|The largest independent, non-commercial, consumer-oriented resource on the Internet for owners, collectors and enthusiasts of fine wristwatches. Online since 1998.|
A marketplace for chronographs, dive watches and other tool-type wristwatches and timepieces
Rules: Postings must be an ad announcing an intent to sell, buy or trade. Full item description and photo(s) must be posted within the message here, not as links to other websites. Links to online auctions and other sites: Links to online auctions, dealer sites or other listings of items are permitted, but you should be careful to ensure that such listings will comply with our other ChronoTrader Policies. In addition, we request that sellers linking to online auctions or listings offer some benefit or accomodation to ChronoTrader readers (for example, some discount or an undertaking to end an auction early, to keep a watch "in the family"). Photos must be of the actual item for sale in its present condition. No counterfeit or replica products. No post for the same item may be repeated within 7 days, except to lower the asking price. Commercial dealers are limited to three unique posts per day. [More...]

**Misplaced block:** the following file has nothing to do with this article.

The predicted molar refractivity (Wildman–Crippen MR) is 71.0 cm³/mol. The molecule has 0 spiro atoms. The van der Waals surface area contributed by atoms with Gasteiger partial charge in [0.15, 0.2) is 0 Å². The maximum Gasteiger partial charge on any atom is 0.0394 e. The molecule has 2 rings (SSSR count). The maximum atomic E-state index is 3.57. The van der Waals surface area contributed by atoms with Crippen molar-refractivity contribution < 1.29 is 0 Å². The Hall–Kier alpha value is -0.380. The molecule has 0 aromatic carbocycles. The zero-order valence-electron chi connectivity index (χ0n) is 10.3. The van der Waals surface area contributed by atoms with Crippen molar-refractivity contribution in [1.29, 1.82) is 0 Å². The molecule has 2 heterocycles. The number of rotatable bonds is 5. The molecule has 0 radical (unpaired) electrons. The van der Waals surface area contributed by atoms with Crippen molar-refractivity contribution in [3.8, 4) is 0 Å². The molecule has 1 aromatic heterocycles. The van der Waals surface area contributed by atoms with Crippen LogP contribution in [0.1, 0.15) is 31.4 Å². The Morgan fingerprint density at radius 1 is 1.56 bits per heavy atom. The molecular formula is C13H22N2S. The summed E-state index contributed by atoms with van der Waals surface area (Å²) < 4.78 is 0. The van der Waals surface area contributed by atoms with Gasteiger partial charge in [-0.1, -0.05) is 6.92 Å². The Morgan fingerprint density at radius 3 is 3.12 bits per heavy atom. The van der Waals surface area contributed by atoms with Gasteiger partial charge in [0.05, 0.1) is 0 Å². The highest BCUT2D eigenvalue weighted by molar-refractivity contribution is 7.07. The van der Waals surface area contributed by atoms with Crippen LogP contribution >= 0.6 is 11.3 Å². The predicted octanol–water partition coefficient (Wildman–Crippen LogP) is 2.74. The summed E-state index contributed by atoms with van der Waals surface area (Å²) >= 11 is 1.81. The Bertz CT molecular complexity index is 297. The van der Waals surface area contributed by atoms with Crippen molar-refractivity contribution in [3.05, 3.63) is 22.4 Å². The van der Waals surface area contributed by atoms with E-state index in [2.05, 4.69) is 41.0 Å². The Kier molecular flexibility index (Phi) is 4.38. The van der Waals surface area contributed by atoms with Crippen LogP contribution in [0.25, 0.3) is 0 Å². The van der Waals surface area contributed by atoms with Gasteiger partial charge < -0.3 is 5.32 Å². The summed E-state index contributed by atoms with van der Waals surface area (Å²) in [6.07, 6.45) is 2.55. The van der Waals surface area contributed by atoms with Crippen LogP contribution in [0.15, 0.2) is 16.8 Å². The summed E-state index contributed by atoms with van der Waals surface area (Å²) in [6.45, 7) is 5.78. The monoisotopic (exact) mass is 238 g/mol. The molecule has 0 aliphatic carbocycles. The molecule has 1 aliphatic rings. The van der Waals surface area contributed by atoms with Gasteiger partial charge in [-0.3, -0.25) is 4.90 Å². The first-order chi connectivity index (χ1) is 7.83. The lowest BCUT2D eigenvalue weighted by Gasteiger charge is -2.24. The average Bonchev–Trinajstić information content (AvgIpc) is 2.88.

I don't want to get involved in this discussion but it seems to me that the dealer you bought the watch handled this matter in a correct way.
To me it's logical that if you buy a watch and there is something wrong with it you just return it.
Your dealer had a return policy.
Once you decide to take it to your own watchmaker you can't expect the seller of the watch to pay for the costs.
When I sell a watch and something is wrong with it I don't want the buyer to take the watch to a watchmaker I don't know.
That seems very logical to me. I have seen a lot of so-called watchmakers that can seriously mess up a watch.
You should have used your return policy. Well that's my opinion.
Btw, I don't know the wolves of Watchstreet. :-)